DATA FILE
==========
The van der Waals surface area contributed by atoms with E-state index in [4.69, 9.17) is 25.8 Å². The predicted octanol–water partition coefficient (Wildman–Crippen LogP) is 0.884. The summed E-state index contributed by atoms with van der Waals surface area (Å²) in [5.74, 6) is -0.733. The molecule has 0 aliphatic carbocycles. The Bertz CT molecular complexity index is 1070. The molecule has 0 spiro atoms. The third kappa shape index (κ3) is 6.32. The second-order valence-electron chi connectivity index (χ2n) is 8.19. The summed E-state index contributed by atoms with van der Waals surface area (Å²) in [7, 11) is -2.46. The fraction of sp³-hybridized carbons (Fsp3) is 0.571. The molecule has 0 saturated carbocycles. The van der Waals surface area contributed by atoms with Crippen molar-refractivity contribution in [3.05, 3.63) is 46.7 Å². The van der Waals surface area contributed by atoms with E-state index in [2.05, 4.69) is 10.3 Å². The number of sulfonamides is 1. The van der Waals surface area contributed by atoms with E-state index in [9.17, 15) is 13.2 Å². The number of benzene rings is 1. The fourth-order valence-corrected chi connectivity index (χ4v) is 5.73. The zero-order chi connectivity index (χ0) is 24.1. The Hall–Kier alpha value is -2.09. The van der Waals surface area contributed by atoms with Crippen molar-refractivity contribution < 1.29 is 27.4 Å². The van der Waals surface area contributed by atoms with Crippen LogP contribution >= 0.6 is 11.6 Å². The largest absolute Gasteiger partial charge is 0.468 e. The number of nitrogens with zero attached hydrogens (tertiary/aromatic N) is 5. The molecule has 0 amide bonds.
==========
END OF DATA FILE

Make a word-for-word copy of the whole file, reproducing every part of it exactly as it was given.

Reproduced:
The van der Waals surface area contributed by atoms with E-state index in [4.69, 9.17) is 25.8 Å². The predicted octanol–water partition coefficient (Wildman–Crippen LogP) is 0.884. The summed E-state index contributed by atoms with van der Waals surface area (Å²) in [5.74, 6) is -0.733. The molecule has 0 aliphatic carbocycles. The Bertz CT molecular complexity index is 1070. The molecule has 0 spiro atoms. The third kappa shape index (κ3) is 6.32. The second-order valence-electron chi connectivity index (χ2n) is 8.19. The summed E-state index contributed by atoms with van der Waals surface area (Å²) in [7, 11) is -2.46. The fraction of sp³-hybridized carbons (Fsp3) is 0.571. The molecule has 0 saturated carbocycles. The van der Waals surface area contributed by atoms with Crippen molar-refractivity contribution in [3.05, 3.63) is 46.7 Å². The van der Waals surface area contributed by atoms with E-state index in [2.05, 4.69) is 10.3 Å². The number of sulfonamides is 1. The van der Waals surface area contributed by atoms with E-state index in [9.17, 15) is 13.2 Å². The number of benzene rings is 1. The fourth-order valence-corrected chi connectivity index (χ4v) is 5.73. The zero-order chi connectivity index (χ0) is 24.1. The Hall–Kier alpha value is -2.09. The van der Waals surface area contributed by atoms with Crippen molar-refractivity contribution < 1.29 is 27.4 Å². The van der Waals surface area contributed by atoms with Crippen LogP contribution >= 0.6 is 11.6 Å². The largest absolute Gasteiger partial charge is 0.468 e. The number of nitrogens with zero attached hydrogens (tertiary/aromatic N) is 5. The molecule has 0 amide bonds.